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Re: Using Content-Encoding and Content-Disposition together

From: Klaus Weide <kweide@tezcat.com>
Date: Wed, 6 Aug 1997 23:26:21 -0500 (CDT)
To: http-wg%cuckoo.hpl.hp.com@hplb.hpl.hp.com
Message-Id: <Pine.SUN.3.95.970806221922.10626A-100000@xochi.tezcat.com>
On Wed, 6 Aug 1997, Foteos Macrides wrote:
> Foteos Macrides <MACRIDES@SCI.WFBR.EDU> wrote:
> >koen@win.tue.nl (Koen Holtman) wrote:
> >>[...]
> >>Well, this is not really a case where we have to agree on what the most
> >>correct way is.  19.6.1 documents current practice, it is not
> >>normative, so if anything, it should give hints about what to do with
> >>current browsers.
> >
> >	That section references only RFC 1806, which describes the
> >"attachment" and "inline" disposition types.  My recollection of
> >a long-ago message from Lou is that Netscape based its implementation
> >on the file upload RFC's "file" disposition type.  What is the
> >appropriate disposition type to use in HTTP Content-Disposition
> >headers and META elements, and can information about that be included
> >in 19.6.1?
> 
> 	I tracked down Lou's message (appended) and was remembering
> it correctly.  So, how about some current practice guidance/hints
> about that?
> 
> 				Fote
> 
> Date: Fri, 08 Nov 1996 11:05:40 -0800
> Resent-from: http-wg@cuckoo.hpl.hp.com
> From: Lou Montulli <montulli@netscape.com>
> Subject: Re: HTTP header suggestion/request
> 
[ ... ] 
> The following use should work when returned from a CGI script:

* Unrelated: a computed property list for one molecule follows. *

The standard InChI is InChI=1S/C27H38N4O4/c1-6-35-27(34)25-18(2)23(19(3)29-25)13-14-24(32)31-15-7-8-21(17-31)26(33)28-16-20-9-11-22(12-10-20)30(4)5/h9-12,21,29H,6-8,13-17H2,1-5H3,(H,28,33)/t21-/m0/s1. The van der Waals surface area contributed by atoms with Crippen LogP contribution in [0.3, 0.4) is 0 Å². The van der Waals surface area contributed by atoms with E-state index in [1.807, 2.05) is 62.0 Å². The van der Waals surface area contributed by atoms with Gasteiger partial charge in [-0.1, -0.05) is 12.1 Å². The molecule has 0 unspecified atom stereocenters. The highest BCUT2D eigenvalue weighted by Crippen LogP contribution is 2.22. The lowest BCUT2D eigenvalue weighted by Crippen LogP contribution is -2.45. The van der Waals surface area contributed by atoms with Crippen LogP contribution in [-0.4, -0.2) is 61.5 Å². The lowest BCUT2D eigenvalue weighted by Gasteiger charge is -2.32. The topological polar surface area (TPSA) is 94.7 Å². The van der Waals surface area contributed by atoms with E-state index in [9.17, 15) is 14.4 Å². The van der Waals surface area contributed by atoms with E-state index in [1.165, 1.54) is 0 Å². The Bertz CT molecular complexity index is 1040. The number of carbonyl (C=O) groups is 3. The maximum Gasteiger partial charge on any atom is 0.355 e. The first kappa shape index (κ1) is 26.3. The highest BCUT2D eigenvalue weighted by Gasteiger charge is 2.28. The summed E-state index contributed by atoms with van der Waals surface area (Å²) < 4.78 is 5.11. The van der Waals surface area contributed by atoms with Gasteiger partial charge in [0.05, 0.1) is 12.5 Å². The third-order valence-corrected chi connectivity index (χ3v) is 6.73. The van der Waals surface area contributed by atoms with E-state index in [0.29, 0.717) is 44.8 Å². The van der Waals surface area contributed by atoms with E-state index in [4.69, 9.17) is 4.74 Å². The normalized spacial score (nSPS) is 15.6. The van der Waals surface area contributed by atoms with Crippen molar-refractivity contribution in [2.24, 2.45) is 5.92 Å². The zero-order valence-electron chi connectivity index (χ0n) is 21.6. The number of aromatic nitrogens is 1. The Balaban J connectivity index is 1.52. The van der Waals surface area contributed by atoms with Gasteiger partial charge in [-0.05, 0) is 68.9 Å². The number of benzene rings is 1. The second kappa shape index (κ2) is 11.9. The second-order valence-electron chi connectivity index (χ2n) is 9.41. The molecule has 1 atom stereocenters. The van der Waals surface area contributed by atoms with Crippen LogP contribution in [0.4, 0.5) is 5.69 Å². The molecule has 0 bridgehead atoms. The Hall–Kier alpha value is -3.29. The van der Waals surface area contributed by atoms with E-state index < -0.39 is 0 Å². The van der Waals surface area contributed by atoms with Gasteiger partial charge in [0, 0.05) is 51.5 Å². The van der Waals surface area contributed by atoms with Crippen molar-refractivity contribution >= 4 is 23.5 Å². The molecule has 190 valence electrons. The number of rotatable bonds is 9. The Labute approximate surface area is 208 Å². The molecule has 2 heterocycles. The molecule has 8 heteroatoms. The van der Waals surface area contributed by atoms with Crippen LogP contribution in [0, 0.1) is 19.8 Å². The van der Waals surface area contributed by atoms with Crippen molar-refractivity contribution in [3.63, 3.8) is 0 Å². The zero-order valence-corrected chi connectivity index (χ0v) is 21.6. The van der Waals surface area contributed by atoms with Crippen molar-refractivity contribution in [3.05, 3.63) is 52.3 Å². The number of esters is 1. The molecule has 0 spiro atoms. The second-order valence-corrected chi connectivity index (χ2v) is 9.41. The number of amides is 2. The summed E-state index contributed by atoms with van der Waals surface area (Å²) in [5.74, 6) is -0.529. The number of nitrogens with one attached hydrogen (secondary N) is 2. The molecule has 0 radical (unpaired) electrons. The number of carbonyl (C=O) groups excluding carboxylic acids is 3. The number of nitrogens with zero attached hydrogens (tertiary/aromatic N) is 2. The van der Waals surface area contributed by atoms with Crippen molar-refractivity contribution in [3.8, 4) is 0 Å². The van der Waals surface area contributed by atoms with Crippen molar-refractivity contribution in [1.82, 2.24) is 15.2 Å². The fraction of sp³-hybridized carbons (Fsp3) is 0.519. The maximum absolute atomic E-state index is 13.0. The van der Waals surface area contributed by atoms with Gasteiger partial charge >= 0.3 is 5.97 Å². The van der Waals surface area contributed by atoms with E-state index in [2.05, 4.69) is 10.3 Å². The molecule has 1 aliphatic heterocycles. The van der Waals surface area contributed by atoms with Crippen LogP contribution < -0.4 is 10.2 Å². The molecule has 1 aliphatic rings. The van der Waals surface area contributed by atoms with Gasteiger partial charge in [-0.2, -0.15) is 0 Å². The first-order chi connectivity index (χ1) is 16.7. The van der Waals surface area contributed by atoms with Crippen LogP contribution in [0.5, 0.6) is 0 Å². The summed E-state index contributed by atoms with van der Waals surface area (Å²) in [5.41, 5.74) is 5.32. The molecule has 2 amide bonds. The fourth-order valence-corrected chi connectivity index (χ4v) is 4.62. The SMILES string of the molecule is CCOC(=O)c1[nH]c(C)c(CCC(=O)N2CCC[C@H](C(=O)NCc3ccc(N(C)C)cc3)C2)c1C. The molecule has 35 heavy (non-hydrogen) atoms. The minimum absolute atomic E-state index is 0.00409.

> 
> Content-disposition: file; filename=foo.exe
> 
> The Navigator only uses the filename parameter, everything
> else in the header is currently ignored.
[ ... ]

RFC 1808 and also draft-moore-mime-cdisp-01.txt say this:

   Disposition parameters are valid for all dispositions.  (In contrast
   to [RFC 1521] content-type parameters, which are defined on a per-
   content-type basis.) Thus, for example, the `filename' parameter
   still means the name of the file to which the part should be written,
   even if the disposition itself is unrecognized.

So it seems that Netscape's client follows the RFC in that regard (or did
so, at the time of writing).

Use of Content-Disposition in file uploads is a different topic, I think.
If a file upload uses this header, it is probably within a 
multipart/form-data structure, and thereby out of scope for the HTTP
protocol.(?)

By the way, is Content-Disposition really a response-header?
It seems to make more sense to say it is an entity-header.

        Klaus
Received on Wednesday, 6 August 1997 21:27:25 EDT

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